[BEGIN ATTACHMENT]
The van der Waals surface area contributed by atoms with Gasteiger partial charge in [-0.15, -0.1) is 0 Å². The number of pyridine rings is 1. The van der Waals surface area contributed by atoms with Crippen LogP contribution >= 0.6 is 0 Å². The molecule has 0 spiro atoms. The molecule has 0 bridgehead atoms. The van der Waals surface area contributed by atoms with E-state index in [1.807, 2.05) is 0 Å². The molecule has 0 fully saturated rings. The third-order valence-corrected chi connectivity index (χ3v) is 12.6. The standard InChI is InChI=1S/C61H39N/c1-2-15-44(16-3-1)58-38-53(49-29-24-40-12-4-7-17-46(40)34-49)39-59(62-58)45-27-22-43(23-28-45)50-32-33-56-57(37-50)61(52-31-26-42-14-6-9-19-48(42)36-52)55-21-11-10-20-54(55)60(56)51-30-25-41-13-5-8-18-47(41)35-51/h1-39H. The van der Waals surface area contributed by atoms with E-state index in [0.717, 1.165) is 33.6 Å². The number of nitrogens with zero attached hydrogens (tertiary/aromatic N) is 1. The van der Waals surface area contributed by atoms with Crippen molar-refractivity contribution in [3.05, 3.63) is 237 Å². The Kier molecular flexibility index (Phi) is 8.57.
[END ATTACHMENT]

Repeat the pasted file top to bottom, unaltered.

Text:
The van der Waals surface area contributed by atoms with Gasteiger partial charge in [-0.15, -0.1) is 0 Å². The number of pyridine rings is 1. The van der Waals surface area contributed by atoms with Crippen LogP contribution >= 0.6 is 0 Å². The molecule has 0 spiro atoms. The molecule has 0 bridgehead atoms. The van der Waals surface area contributed by atoms with E-state index in [1.807, 2.05) is 0 Å². The molecule has 0 fully saturated rings. The third-order valence-corrected chi connectivity index (χ3v) is 12.6. The standard InChI is InChI=1S/C61H39N/c1-2-15-44(16-3-1)58-38-53(49-29-24-40-12-4-7-17-46(40)34-49)39-59(62-58)45-27-22-43(23-28-45)50-32-33-56-57(37-50)61(52-31-26-42-14-6-9-19-48(42)36-52)55-21-11-10-20-54(55)60(56)51-30-25-41-13-5-8-18-47(41)35-51/h1-39H. The van der Waals surface area contributed by atoms with E-state index in [0.717, 1.165) is 33.6 Å². The number of nitrogens with zero attached hydrogens (tertiary/aromatic N) is 1. The van der Waals surface area contributed by atoms with Crippen molar-refractivity contribution in [3.05, 3.63) is 237 Å². The Kier molecular flexibility index (Phi) is 8.57.